APA 6th Edition Srhoj, V. (2014). Ivan Meštrović i politika kao prostor ahistorijskog idealizma. Ars Adriatica, (4), 369-384. Preuzeto s https://hrcak.srce.hr/130931
MLA 8th Edition Srhoj, Vinko. "Ivan Meštrović i politika kao prostor ahistorijskog idealizma." Ars Adriatica, vol. , br. 4, 2014, str. 369-384. https://hrcak.srce.hr/130931. Citirano 27.11.2020.
Chicago 17th Edition Srhoj, Vinko. "Ivan Meštrović i politika kao prostor ahistorijskog idealizma." Ars Adriatica , br. 4 (2014): 369-384. https://hrcak.srce.hr/130931
Harvard Srhoj, V. (2014). 'Ivan Meštrović i politika kao prostor ahistorijskog idealizma', Ars Adriatica, (4), str. 369-384. Preuzeto s: https://hrcak.srce.hr/130931 (Datum pristupa: 27.11.2020.)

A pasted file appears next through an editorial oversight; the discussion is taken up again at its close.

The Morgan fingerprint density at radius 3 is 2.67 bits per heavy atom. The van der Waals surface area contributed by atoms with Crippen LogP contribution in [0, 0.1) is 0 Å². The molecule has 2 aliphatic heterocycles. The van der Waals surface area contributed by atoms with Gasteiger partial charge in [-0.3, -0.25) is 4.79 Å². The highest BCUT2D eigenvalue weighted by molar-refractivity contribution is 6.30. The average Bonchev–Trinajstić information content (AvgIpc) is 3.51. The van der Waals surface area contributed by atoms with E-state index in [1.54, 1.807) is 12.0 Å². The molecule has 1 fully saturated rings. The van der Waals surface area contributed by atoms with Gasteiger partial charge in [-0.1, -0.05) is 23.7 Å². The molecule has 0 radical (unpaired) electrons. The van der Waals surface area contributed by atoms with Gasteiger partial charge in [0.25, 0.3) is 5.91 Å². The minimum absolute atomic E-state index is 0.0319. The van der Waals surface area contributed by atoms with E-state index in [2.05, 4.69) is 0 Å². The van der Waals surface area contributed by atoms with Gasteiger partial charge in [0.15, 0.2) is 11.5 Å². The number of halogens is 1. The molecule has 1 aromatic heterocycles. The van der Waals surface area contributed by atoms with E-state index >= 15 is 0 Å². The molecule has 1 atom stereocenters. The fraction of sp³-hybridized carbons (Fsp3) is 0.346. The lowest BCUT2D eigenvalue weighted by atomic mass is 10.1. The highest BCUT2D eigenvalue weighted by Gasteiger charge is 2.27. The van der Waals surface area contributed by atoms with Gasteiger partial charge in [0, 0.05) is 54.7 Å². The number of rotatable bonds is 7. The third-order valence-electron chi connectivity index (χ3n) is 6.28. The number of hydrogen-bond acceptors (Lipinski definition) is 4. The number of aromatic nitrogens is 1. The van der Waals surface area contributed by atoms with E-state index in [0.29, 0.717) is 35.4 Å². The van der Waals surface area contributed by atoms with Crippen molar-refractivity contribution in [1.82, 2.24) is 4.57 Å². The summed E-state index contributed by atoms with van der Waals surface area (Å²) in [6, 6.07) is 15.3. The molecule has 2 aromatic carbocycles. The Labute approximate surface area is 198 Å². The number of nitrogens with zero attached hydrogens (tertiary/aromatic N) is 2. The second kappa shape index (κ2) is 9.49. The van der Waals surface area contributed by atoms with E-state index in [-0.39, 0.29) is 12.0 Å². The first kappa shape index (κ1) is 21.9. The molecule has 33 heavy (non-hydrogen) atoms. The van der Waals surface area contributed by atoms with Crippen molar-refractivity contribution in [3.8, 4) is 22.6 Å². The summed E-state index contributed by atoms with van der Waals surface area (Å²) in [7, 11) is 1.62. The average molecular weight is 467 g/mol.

Vancouver Srhoj V. Ivan Meštrović i politika kao prostor ahistorijskog idealizma. Ars Adriatica [Internet]. 2014 [pristupljeno 27.11.2020.];(4):369-384. Dostupno na: https://hrcak.srce.hr/130931
IEEE V. Srhoj, "Ivan Meštrović i politika kao prostor ahistorijskog idealizma", Ars Adriatica, vol., br. 4, str. 369-384, 2014. [Online]. Dostupno na: https://hrcak.srce.hr/130931. [Citirano: 27.11.2020.]